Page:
In the previous article, you implemented functionality to support basic drawing operations. Drawing is the first step to constructing your physics engine because it allows you to observe the output while continuing to expand the engine’s capabilities. In this article, two critical components for 2D physics simulations, the core engine loop and rigid shape class, will be examined and added to the engine. The core engine loop, or the engine loop, allows the engine to control and handle the real-time interaction of game objects, while the rigid shape class abstracts and hides the detailed information such as positions and rotation angles that are required for future physics calculations.
This blog begins with the brief coverage of a simple vector calculation library. It is assumed that you have a background in basic vector operations in 2D space, and thus the required code is provided without extensive conceptual explanations. The article then introduces you to a rigid shape class, a critical abstraction that will encapsulate all the information of an object that is required in a physics simulation, for example (as will be introduced in a following blog) information such as width, height, center position, mass, inertia, and friction. This information presented through the rigid shape class will be utilized throughout the engine’s evolution into a fully featured 2D game physics library. For this article you will begin with the creation of the rigid shape class that only contains information for drawing of the object onto the canvas. Lastly, you will be introduced to one of the more important components of the physics engine, the core engine loop.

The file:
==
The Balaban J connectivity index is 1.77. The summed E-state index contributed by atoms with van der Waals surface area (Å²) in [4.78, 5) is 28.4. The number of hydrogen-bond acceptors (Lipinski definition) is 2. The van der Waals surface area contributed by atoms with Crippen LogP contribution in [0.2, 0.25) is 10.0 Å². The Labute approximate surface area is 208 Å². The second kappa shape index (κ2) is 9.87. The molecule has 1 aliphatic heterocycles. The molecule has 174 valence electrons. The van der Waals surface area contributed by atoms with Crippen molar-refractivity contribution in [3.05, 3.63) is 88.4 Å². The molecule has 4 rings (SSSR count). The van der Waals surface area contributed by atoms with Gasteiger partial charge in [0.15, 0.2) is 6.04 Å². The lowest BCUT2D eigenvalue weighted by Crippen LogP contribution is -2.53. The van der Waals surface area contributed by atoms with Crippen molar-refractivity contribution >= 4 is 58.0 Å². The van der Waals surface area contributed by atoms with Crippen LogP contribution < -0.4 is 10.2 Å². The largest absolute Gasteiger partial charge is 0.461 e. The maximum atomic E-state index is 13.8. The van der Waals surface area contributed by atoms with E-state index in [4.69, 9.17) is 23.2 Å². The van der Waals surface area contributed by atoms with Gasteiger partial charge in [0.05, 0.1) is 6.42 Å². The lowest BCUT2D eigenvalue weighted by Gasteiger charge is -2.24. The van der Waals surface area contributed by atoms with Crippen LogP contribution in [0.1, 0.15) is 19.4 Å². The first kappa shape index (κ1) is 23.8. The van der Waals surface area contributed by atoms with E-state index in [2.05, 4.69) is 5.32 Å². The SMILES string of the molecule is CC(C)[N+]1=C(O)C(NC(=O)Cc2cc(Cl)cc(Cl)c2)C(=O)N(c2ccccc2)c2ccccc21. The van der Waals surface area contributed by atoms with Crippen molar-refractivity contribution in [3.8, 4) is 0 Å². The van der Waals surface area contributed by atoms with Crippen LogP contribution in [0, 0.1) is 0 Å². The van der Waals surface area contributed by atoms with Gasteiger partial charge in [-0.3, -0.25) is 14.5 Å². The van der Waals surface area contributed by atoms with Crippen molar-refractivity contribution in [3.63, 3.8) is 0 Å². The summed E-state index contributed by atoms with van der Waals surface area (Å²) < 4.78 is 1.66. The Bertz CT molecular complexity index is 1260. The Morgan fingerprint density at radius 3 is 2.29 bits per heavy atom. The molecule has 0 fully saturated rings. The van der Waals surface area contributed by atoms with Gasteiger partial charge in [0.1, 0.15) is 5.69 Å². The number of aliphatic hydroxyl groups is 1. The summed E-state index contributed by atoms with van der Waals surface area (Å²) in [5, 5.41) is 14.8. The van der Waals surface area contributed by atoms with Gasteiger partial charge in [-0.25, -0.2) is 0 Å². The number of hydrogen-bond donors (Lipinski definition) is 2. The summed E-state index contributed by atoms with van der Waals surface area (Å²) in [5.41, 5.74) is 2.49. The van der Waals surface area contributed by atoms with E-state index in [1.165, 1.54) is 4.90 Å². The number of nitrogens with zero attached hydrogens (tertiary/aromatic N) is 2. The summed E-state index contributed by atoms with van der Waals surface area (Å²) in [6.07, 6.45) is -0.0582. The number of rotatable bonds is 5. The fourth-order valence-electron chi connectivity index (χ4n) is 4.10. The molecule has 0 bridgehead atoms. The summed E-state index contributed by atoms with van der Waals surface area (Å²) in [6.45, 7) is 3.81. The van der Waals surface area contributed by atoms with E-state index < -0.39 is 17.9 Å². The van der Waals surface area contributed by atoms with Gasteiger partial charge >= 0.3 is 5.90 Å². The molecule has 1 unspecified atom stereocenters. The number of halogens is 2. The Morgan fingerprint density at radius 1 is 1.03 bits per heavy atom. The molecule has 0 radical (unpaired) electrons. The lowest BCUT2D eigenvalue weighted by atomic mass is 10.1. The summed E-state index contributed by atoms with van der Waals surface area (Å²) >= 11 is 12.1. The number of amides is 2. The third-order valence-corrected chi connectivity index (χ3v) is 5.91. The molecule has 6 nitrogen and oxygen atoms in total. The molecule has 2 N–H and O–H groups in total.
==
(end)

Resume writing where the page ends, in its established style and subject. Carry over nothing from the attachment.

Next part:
After completing this article, you will be able to:
- Control the position and rotation of objects based on user keyboard input.
- Simulate gravity that affects all objects in the scene and the ability to toggle gravity on and off.
- Select and display the properties of a specific object.
- Reset the scene.